JR Automation helps cut costs at Butterball

June 14, 2010
| By Pete Daly |
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When Kevin Bowe goes out to dinner with his wife, she sometimes notices that he is intently studying the fancy butter pats.

“My wife just laughs at me,” he said. That’s because she knows he can never look at a butter pat again without stopping to consider the engineering technology that may have gone into making it.

Bowe is a mechanical engineer and business unit manager at JR Automation Technologies LLC, located on Tyler Street a few miles north of Holland. Bowe was the leader of the JR project team that designed, built and installed millions of dollars worth of automated machinery at Butterball Farms on Buchanan Street in southwest Grand Rapids.

The city of Grand Rapids recently issued a PA 198 industrial facilities tax exemption certificate to Butterball in support of the company’s $3 million investment in a new production line. The new line dramatically reduces the amount of plastic packaging material required, thereby reducing packaging costs to make the product more price competitive.

Butterball Farms may be the largest specialty embossed butter producer in North America. It buys butter in bulk and repackages it into single-serving pats, and also forms butter into specialized designs for high-end restaurants such as those in swanky hotels. Butterball also is the source of the butter pats embossed with the logo of one of America’s best-known fast food franchises. The butter is served with the chain’s hotcakes breakfast.

At least two million prepackaged butter pats are produced every day at Butterball, according to President Dave Riemersma.

Bowe said JR began the project at Butterball last August. It was completed in early June, resulting in a production line 109 feet long, which functions like a single machine but is really a series of integrated machines. The automation enabled the company to eliminate 61 unskilled jobs, which were replaced with 16 highly skilled jobs paying $16 an hour, according to a city of Grand Rapids memo on the tax exemption.

Both Bowe and Riemersma noted the radical improvement in waste reduction on the new line that forms the butter pats: It will reduce plastic scrap by about 400,000 pounds annually, according to Riemersma.

Bowe said the line is unique in the way it transfers the butter from one machine to the next — in plastic trays containing 160 small cups. In fact, Butterball’s process is so advanced, the company has applied for a patent on the system.

The production engineers at Butterball told Bowe that “there’s no machine builder currently that builds a machine quite like what we just did. It’s very unique,” said Bowe.

Up until a few years ago, JR was best known for building automated production equipment for automotive parts and furniture factories. “In the 1980s and 1990s, that’s where we really made our bread and butter,” said Bowe.

“We were actually pretty lucky,” he added. “We started to diversify in the late ’90s and early 2000s.”

That diversification was into equipment made for the pharmaceutical industry and for a variety of consumer products.

Butterball was not its entry into food processing equipment. JR has built machinery for Request Foods in Holland and for a Campbell’s Soup plant in Seattle.

“We stayed busy” during the worst of the economic downturn, Bowe said, when automotive and office furniture production slowed dramatically. But that doesn’t mean the company completely avoided the downsizing felt throughout Michigan industry in 2008 and 2009. Bowe said there was a reduction in headcount at JR, too.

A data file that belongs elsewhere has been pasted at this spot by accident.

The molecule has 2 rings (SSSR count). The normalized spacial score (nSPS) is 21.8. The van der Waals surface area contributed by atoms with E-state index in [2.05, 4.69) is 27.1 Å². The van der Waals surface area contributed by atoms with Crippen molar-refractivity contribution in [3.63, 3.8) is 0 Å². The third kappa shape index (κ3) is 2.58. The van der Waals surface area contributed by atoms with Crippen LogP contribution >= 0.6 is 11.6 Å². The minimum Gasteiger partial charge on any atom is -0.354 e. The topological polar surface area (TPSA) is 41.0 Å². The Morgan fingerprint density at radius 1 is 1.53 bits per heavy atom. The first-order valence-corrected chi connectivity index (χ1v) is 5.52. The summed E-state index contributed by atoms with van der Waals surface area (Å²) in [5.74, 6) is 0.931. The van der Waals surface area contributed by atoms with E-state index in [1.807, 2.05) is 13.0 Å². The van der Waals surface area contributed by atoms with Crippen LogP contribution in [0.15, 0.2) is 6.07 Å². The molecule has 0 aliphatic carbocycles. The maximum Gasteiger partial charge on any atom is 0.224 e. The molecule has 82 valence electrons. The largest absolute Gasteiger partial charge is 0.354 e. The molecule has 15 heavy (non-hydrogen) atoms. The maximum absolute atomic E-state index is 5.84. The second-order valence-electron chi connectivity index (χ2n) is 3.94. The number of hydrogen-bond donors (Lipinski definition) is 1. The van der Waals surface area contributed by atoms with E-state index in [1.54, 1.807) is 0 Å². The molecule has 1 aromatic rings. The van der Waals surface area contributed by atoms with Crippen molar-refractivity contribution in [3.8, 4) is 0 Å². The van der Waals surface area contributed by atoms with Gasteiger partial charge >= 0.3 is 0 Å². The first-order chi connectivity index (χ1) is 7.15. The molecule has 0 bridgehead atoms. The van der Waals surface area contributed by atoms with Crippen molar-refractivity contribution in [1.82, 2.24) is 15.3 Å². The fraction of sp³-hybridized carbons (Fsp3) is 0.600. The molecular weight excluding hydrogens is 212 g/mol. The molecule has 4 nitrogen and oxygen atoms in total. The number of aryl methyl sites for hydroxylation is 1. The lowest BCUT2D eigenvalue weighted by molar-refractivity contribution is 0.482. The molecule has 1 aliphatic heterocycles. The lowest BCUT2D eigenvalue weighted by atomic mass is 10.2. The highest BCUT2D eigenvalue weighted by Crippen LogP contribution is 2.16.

“We slowed down like everyone else,” he said. “A little later than most people, and then we picked up a lot sooner than most people.”

The company currently has about 210 employees, according to Bowe, and he guesses about a third of those are degreed engineers. The company joke is “we’re an engineering company that happens to build machines,” said Bowe.

JR Automation Technologies was founded as a one-man-shop in 1980 by Ken Assink, according to Bowe. The initials J and R stand for the first letters of Assink’s daughters’ names. In 1995, the company was acquired by Huizenga Group, a privately held West Michigan group of tooling and manufacturing companies with headquarters on 36th Street in Kentwood.

Bowe said the general appearance inside JR Technologies changes completely every few months when the machines under construction are completed and shipped to customers, and work begins on completely different types of machines.

“We very rarely build the same machine twice,” he said.

Probably the most rapidly changing aspect of manufacturing technology now is “the use of robots,” according to Bowe. “Their cost has come down and it’s making them very affordable to use” instead of servos or multiple pneumatic devices, he said.

Riemersma said the investment Butterball made in its plant was needed to keep up with technology, and thus keep the company a contender in the highly competitive world of food processing. He said the company’s priority right now is to help the displaced workers find jobs.

“We are using all our community connections to identify potential opportunities” for those former employees, said Riemersma. Butterball has actually placed calls to potential employers, he said, to make sure they are aware of the workers’ abilities to work in a high-based environment.

“They also know good manufacturing principles,” he noted.

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